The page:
- Woman sleeping in car accused of attacking Cape officer (7/26/16)13
- Seeking new history: Centurion Development buys former Woolworth building at 1 N. Main St. (7/28/16)5
- Prosecutor says shooting by state trooper was justified (7/24/16)15
- Cape resident gets seven years in prison for shooting at man (7/26/16)1
- Former Scott City mayor refutes claims made about loss of curbside recycling pickup (7/26/16)
- Burglary of trailer leaves its residents homeless (7/27/16)4
- Golden Corral coming to Cape; may hire 100 workers (7/21/16)10
- Police: Child's video revealed stepfather's abuse of sibling (7/28/16)3
- Foot plots provide habitats and nutrition to attract wildlife, grow populations (7/18/16)
- City may spend extra park tax money on Cape Splash, skate park, other projects (7/25/16)10
CDC- Women five times more likely than men to die from lupus
ATLANTA -- Women are five times as likely as men to die from lupus, an immune system disease that causes crippling joint pain, scientists said.
A 20-year study also found that blacks are three times as likely as whites to die from the disease, the Centers for Disease Control and Prevention reported.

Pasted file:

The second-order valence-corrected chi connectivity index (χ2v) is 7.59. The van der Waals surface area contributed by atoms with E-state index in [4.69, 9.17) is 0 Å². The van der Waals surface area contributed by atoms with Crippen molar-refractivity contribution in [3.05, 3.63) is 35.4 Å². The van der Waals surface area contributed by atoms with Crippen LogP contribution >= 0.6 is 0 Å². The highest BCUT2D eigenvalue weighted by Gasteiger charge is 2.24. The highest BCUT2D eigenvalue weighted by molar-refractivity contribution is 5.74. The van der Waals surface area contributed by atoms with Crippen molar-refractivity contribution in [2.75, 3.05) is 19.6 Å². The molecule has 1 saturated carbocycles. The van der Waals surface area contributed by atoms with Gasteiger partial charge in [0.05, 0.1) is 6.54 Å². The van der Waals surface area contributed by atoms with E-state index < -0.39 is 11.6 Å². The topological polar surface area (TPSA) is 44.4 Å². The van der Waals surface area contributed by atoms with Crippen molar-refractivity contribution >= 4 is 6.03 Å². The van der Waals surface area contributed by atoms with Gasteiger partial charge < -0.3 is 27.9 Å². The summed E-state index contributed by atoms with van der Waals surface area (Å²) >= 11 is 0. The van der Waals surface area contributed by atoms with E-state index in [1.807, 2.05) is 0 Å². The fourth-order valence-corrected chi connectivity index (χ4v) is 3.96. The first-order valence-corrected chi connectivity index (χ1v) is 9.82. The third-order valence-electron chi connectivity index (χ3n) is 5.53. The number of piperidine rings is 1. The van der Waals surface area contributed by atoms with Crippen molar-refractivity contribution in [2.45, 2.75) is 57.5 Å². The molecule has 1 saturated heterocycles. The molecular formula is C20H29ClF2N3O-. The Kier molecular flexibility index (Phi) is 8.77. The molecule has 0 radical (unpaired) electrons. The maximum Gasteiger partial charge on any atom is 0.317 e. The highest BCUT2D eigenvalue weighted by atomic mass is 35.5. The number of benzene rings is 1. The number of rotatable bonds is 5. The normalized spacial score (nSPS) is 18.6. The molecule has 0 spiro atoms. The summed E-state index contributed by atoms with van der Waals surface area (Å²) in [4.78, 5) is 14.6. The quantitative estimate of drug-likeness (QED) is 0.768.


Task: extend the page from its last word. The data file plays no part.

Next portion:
Lupus turns the body's immune defense system against its own healthy tissues, in some cases attacking the kidneys and other vital organs. Many people afflicted also develop severe arthritis.
The CDC found 88 lupus deaths for every 10 million women in 1998, compared with 15 deaths for every 10 million men, said CDC lupus expert Dr. Charles Helmick.
That ratio was fairly steady throughout the 20-year study, he said.
Health officials have long known lupus strikes women, particularly women of childbearing age, more often than men. Lupus' symptoms can be treated with steroids and chemotherapy, but there is no cure.